2020-08-19 09:46:33

0928.dotm

d88c5695ccd83dce6729b84c8c43e8a804 938a7ab7cfeccaa0699d6b1f81c95c

csv.posadadesantiago.com

2016-09-28 02:08:00

2020-10-06 07:53:38


We observed two Word documents that communicate with the domains above which contain code similarities to each other and to the previously mentioned “Interview with a north korean defector.doc”. The macros of the malicious documents do the following: 

0807.dotm:

  • 1. Drops a script named “winload.x” and a wscript.exe binary renamed as “cs.exe” to “%appdata%\Micorosoft\Templates”.

  • 2. Sets the reg key “HKCU\Environment\UserInitMprLogonScript” to run a cmd command that copies “winload.x” as “a.vbs”, executes it and deletes “a.vbs”.  The mentioned registry key is used to execute Logon Scripts, and will execute what is written to it at startup. The document is using this key to achieve persistence for the file “winload.x”:
  •  

kimsuky7

Persistence using UserInitMprLogonScript Registry keys

  • 3. Collects system, network and drive information and installed applications, saves it to a file named “info” and sends it to the C2 using iexplorer.exe
  •  
  • 4. When “winload.x” (“a.vbs”) is executed, it tries to download and execute code from “csv.posadadesantiago[.]com/home?act=news&id=[Machine_name]”:
  •  

kimsuky8

Winload.x (a.vbs) contents deobfuscated

0928.dotm:

  • 1. Collects information about the infected system, network, drives, and installed applications.
  •  
  • 2. Saves the collected information to a file named “info” in “%appdata%\Micorosoft\Templates” and sends it to the C2.
  •  
  • 3. Downloads m1.dll (KGH Installer) from “csv.posadadesantiago[.]com/home?id=[Machine_name]&act=sbk&ver=x64”
  •  
  • 4. Downloads m.dll (KGH-Browser Stealer) from “csv.posadadesantiago[.]com/home?id=[Machine_name]&act=wbi&ver=x64”
  •  
  • 5. Executes the KGH installer:
  •  

kimsuky9

URLs creation from 0928.dotm macro code

Both documents use similar function names and variable names:

kimsuky10

0928.dotm VB code (left) & 0807.dotm VB code (right)

Once the macro collected all the information, it sends the data to the C2 server over an HTTP POST request: 

kimsuky11

Exfiltration of the collected system information stored in “info”

KGH Spyware Payloads Overview

The following payloads were observed to be downloaded and dropped by the previously mentioned malicious documents:

File Name(s)

Purpose

Creation Date (likely fake)

VT Upload Date

m1.dll 

Drops KGH backdoor and creates persistence to msic.exe and drops: 

 - C:\Users\user\AppData\Local\AreSoft\msic.exe

 - C:\Users\user\AppData\Local\AreSoft\msfltr32.dll

 

2016-10-02 07:35:25

2020-10-07 13:03:45

msic.exe

Loads and executes msfltr32.dll

C:\Users\user\AppData\Local\AreSoft\msfltr32.dll

2016-09-28 02:08:00

2020-10-07 13:03:53

msfltr32.dll

KGH backdoor capabilities: 

  •  - Persistence
  •  - Keylogger
  •  - Downloads additional payloads
  • - Executes arbitrary commands (cmd.exe / powershell)

2016-10-02 07:23:16

2020-10-07 13:03:56

m.dll

KGH-Browser Stealer 

Steals stored data from Chrome, Edge, Firefox, Thunderbird, Opera, Winscp.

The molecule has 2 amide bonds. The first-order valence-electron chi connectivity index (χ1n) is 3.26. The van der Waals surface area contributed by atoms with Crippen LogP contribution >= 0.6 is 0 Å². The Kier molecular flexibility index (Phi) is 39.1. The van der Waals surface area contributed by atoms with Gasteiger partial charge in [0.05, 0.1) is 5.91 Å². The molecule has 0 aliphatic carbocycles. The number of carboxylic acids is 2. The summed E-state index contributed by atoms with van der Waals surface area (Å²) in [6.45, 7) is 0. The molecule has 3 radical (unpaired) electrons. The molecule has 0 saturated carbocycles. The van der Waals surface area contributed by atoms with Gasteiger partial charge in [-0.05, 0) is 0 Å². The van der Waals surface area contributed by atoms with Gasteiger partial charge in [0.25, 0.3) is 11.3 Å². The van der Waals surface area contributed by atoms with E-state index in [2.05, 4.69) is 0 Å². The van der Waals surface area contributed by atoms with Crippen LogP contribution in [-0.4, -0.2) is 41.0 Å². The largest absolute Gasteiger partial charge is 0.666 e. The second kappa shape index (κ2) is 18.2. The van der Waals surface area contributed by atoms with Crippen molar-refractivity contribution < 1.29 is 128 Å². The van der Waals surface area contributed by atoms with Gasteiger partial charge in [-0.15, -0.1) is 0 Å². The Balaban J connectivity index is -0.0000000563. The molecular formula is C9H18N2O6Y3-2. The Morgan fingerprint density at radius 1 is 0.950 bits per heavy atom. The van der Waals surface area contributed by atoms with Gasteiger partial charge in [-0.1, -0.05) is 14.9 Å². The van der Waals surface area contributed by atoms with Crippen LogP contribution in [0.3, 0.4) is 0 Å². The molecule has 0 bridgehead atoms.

2016-09-28 08:41:36

2020-10-07 13:03:56

 

The following files were downloaded / dropped by the macro as caught by the Cybereason platform: 

kimsuky12

Cybereason defense platform presenting the creation of the files

Analysis of the KGH Installer (M1.dll)

The KGH installer was uploaded to VirusTotal in October 2020 and at the time of writing this report is not detected by any Antivirus engines: 

kimsuky13

 KGH installer detections in VT

The file is a DLL that executes the installation / dropper code located in the “outinfo” export:

kimsuky14

 KGH installer exports

The DLL contains two encrypted blobs in its resource section. It can be noticed that there are traces of Korean language in those resources: 

kimsuky15

 KGH installer resources

These encrypted blobs are dropped to C:\Users\user\AppData\Local\Temp\3f34a.tmp one after the other. Once they are dropped, the dropper also decrypts them and writes them to a newly created folder and creates persistence:

  • C:\Users\user\AppData\Local\AreSoft\msic.exe
  • C:\Users\user\AppData\Local\AreSoft\msfltr32.dll
  •  

kimsuky16

Dropped files location on an infected machine

The backdoor achieves persistence by creating the following registry autoruns keys: 

  • Key: HKCU\Software\Microsoft\Windows NT\CurrentVersion\Windows\Load
  • Value: C:\Users\user\AppData\Local\AreSoft\msic.exe
  •  

Analysis of the KGH Backdoor Loader (msic.exe)

The KGH loader (msic.exe) is responsible for loading and executing the KGH backdoor DLL (msfltr32.dll) in memory: 

kimsuky17

Msic.exe loads msfltr32.dll to memory

The file itself is unsigned and masquerades as a legitimate Microsoft Windows tool:

kimsuky18

Msfltr32.dll Signature Info

KGH Backdoor - Main Module (msfltr32.dll)

The msfltr32.dll module is the core module of the KGH backdoor. The backdoor contains the following functionality: 

  • Persistence using autorun keys
  • Keylogger
  • Directory and file listing
  • Downloading secondary payloads from the C2 server
  • Exfiltrating collected information from the host to the C2 server
  • Executing arbitrary commands via cmd.exe or PowerShell

KGH Backdoor: Keylogger Functionality

The KGH backdoor has a keylogger functionality built into its code, which is achieved by a common technique of polling the GetAsyncKeyState() function:

kimsuky19

Excerpt from KGH’s Keylogger function

The recorded keystrokes are stored in the “lg” folder in %appdata% with the file extension “.x”

KGH Backdoor Secondary Payloads

The KGH backdoor contacts the C2 with URL “csv.posadadesantiago[.]com/home?act=news&id=[Machine_name]” and saves the response to “C:\Users\user\AppData\Local\Temp\n.x”: